In pursuit of healthy minds

Watching the Matildas continuing to excel this week was heartwarming. It reminded me that Australia’s faith in sport, in excellence and effort, and in health, is good for us all.

Some worry that we love sport too much. But an implicit belief in physical activity is no bad thing, provided it is kept in balance.

And the Roman poet Juvenal reminded us to aim for mens sana in corpore sano – a healthy mind, in a healthy body.

The O’Kane review is the latest exhortation to ensure that Australia invests in the health of the mind. It is a passionate declaration that committing to knowledge will be good for individuals, and good for society. If done properly, it will drive social cohesion and sovereign capability.

The vision is grand – this is gym membership for all Australians.

This will make us stronger individually, and as a nation. It will make economic sense, because savings will flow. Well-educated societies look after themselves. The costs spent on welfare, health, and even the costs of fighting crime diminish. Cohesive societies achieve great things.

I say ‘the latest’ call to invest in knowledge, because this is not the first time we have seen declarations of faith in education. We have seen the Bradley review into universities, the Cutler review into the innovation system, and the Gonski review of schools. Cynics remind us that in each case the visions were large, but the cheques were small.

Everyone is asking whether this will happen again. Will the Minister step up and fund the initiatives, or will he declare, job done, lock in a few of the surveillance and regulatory matters that cost little (except for bureaucratic pain for the sector) and move on?

Or will he commit to funding the big ticket items – more Commonwealth Supported Places, the real costs of research, and a reorganisation to ensure that university and vocational education are managed seamlessly?

When it comes to funding gyms, the problem is so much easier. It so happens that many people buy annual gym memberships but do not use them. Thus the business model of gyms is relatively simple. Many gyms are well-staffed and well-equipped. With education it is different. One cannot play the opposite trick – provide access to all, support staffing and promise all the new equipment, while charging no one for membership. It is hardly surprising that some people are cynical.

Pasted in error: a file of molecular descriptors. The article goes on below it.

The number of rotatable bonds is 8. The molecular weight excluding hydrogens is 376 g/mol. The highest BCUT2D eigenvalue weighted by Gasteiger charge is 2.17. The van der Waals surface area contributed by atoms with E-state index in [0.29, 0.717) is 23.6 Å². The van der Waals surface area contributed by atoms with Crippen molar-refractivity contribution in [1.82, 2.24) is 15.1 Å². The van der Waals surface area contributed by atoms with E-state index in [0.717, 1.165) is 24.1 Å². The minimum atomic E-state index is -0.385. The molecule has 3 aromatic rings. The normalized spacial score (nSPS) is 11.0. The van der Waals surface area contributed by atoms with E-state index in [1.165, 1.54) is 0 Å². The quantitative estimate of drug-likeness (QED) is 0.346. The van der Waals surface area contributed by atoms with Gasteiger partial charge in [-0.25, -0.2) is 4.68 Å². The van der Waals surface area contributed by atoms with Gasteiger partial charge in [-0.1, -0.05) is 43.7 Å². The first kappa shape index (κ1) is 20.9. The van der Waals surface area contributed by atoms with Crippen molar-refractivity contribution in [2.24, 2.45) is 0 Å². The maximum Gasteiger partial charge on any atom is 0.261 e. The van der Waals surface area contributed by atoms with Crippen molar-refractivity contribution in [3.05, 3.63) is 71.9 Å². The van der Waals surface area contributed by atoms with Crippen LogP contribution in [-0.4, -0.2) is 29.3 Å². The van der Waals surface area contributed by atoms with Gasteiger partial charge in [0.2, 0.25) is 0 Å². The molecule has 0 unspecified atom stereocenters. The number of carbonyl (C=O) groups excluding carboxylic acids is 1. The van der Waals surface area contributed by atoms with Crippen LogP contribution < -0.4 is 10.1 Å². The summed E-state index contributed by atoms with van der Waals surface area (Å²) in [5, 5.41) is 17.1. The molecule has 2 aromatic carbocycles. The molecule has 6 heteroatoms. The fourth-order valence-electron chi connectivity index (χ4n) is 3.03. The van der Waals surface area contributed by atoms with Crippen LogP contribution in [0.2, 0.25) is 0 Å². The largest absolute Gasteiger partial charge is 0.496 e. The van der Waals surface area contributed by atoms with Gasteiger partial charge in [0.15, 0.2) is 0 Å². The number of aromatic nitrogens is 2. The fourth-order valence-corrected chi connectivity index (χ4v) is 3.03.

But I am optimistic because I feel that Australia is increasingly committed to mens sana in corpore sano. Nearly a million Australians are studying at our universities today. This is a massive achievement.

What’s more, Australia is the destination of choice (tied with Canada) for international students. Who would have thought we would emerge as the intellectual capital of the world. And we are in the Asian time zone, a place where investment in knowledge sits in ones DNA.

The Accord rightly explains that to cater for everyone, we need to develop both university and vocational education. To me the reason this hasn’t happened is simple. It is not just snobbery – Australians don’t like snobbery. It is because vocational education is run by the States and universities (though legally State bodies) are run by who pays the piper, the Feds. If the proposed Australian Tertiary Education Commission (ATEC) can find a way of harmonising these approaches then perhaps we can develop a system that welcomes and includes all Australians, with their different talents and aspirations.

And perhaps the ATEC can enact the other critical recommendation in the review – the proper funding of research. Because to do so would free our universities from having to precariously support research via international student fees, and to forever seek more, more, more foreign students, to cover the increasing costs of remaining competitive in research that underpins our prosperity, our health, and our very security as a nation.

Or perhaps the Minister will just set up a few policing bodies and move on. This would be a shame because one can never regulate oneself to excellence or even to security. Investing in the mind is what is important. Regulatory oversight to maintain minimum standards, seldom does much beyond embedding those low standards.

The world is watching. Do we have a Minister who is going to succeed in investing in education, expanding Commonwealth Supported Places and covering the real costs of research, or is this all just theatre?

I don’t know but I do know that we will soon find out. I am optimistic. I think the Matildas will continue to play hard and win, and I also think it is possible that move in the right direction and remain competitive in the Asian century. I hope that, as we did with the Medical Research Future Fund, we see a big, and tangible commitment soon. It is possible.

Professor Merlin Crossley is Deputy Vice-Chancellor (Academic Quality) at the University of NSW.



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